Seeing this, Advaita Acarya, a very powerful brahmana, offered sacred tulasi plants and Ganges water to the Lord, and prayed with tears in his eyes that the Lord would appear to deliver the wretched souls of Kali Yuga.  Sometime later, on the full moon night of Phalguna, the Lord appeared.  His appearance was not ordinary, for on that full moon night there was a solar eclipse.  Now, in Vedic culture solar eclipses are considered highly inauspicious.  It is said that if a pregnant woman sees the moon on a solar eclipse she can miscarry.  If she cuts cloth on a solar eclipse, her child can be born with a hair-lip.  The rays of the moon are considered contaminating on the night of a solar eclipse.  On such days, it is the custom, even now in India, to close all the curtains, to fast and to chant the Holy Names of Krishna – Hare Krishna, Hare Krishna/Krishna Krishna, Hare Hare/Hare Rama, Hare Rama/Rama Rama, Hare Hare.  The other custom is immerse oneself in a holy river, like the Ganges, and to chant until the eclipse elapses.  As we have described, the general mass of people were not allowed to chant the Holy Names of the Lord, except under certain circumstances – such as solar eclipses.  When the Lord appeared, therefore, most of the residents of the town of Navadvipa immersed themselves in the Ganges river and loudly chanted, ‘Hari! Hari!’ and ‘Govinda!’  In this way, Lord Caitanya introduced the yuga-dharma of harinama-sankirtana from the time of His appearance.

Sri Vrindavan Das Thakura’s biography of Lord Caitanya, the Caitanya-Bhagavata, describes the Advent of the Lord.  The Lord’s childhood pastimes are also described in Sri Caitanya Mangala.  His later pastimes and more philosophical understandings (or tattvas) are described in the great poet Krsnadas Kaviraja Goswami’s Caitanya-caritamrita.  This book has been translated with commentaries by His Divine Grace A.C. Bhaktivedanta Swami Prabhupada by the Bhaktivedanta Book Trust.  Vrindavan Das Thakur explains how Lord Nityananda appears before Lord Caitanya.  We celebrated Sri Nityananda Trayodasi about a month ago.  There is a secret meaning behind this.  Lord Nityananda, a form of Krishna Himself, represents the guru principle.  Since Lord Caitanya appears after Lord Nityananda, we obtain Lord Caitanya’s  mercy via Lord Nityananda or the guru.  Vande sri krishna caitanya/nityanandau suhoditau/gaudadaye puspavantau/citro-samdau tamo nudau.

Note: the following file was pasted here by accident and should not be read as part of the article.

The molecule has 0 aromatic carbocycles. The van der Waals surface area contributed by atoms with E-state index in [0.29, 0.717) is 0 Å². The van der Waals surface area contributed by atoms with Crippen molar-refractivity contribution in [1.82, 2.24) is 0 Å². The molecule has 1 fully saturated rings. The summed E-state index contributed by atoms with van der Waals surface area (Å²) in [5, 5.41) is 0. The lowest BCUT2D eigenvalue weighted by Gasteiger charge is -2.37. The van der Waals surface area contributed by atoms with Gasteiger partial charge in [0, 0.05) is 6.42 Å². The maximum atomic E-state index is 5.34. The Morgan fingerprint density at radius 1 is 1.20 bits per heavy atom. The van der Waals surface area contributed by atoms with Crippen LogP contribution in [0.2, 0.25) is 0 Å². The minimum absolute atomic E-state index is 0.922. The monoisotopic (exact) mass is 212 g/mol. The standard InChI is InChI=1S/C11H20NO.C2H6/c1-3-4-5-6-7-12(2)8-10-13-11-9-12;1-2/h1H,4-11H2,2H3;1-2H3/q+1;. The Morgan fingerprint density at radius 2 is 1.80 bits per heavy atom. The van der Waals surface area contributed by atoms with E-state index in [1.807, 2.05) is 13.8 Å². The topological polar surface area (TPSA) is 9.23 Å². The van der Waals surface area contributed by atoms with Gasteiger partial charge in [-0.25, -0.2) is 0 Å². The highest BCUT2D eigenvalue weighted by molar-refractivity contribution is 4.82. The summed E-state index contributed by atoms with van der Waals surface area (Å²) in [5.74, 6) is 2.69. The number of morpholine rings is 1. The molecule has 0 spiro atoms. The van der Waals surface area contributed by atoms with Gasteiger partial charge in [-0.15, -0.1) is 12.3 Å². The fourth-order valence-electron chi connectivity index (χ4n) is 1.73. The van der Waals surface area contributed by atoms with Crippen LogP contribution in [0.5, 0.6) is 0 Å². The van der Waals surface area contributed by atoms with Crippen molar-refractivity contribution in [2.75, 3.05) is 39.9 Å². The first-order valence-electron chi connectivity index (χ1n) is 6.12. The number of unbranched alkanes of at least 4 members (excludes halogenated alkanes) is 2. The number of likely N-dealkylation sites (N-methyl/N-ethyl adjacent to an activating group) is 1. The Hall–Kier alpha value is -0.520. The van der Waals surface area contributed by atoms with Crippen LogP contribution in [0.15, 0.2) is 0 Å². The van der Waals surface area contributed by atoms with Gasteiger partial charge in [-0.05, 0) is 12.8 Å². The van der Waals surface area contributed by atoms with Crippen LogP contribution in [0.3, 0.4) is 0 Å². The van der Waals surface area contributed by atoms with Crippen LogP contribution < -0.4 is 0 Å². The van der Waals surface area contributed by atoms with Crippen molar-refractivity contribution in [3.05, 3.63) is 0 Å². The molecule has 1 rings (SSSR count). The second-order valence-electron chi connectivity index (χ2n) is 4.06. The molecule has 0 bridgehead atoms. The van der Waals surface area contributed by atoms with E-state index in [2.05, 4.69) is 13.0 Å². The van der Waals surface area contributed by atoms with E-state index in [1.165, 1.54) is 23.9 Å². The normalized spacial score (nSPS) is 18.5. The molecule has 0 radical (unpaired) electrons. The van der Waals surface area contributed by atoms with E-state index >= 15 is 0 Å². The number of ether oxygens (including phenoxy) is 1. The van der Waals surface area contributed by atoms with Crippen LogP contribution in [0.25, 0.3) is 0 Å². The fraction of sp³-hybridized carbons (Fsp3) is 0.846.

Caitanya Mahaprabhu took birth from the womb of Mother Saci at the Yoga Pitha, in the village of Mayapur.  Yoga Pitha means means the place where spirit and matter blend and a Temple stands there today.  This Temple is not very far from our ISKCON Headquarters in Mayapur.  Lord Caitanya’s father was a humble brahmana named Jagannath Misra. His mother, Sacidevi, called him Nimai, since he was born under a holy neem tree.  She also called him Nimai because she thought the name would ward off snakes and other inauspicious creatures from her child.  As is the custom in Bengal, Mother Saci worshipped the Goddess Sashti to further protect baby Nimai. At the time of His appearance, the child’s grandfather, Nilambara Cakravarti Thakur, read His horoscope.  Everyone was pleased with the chart.  There was every indication that the child was going to be a great personality (part of the mystery and beauty of the Lord’s pastimes is that those close to Him are not always aware that He is the Supreme Personality of Godhead).  Jagannatha Misra, his father, called him Gauranga. Gaura means ‘golden’ and anga means ‘limbs.’  His grandfather called him Visvambhara, which means the ‘sustainer of the Universe.’  The Lord is also known, amongst other names, as Sacinandana, the beloved son of Saci Devi; Gaurasundara, the beautiful golden Lord; and Mahaprabhu, the great Lord. In this way the Lord appeared to bring light to a world that had become darkened by the influence of Kali.  Tatas-canu-dinam-dharma/satyam saucam ksama daya/kalena balena rajann/nanksyaty alur balam smrti.

The Transcendental Activities of Nimai Pandit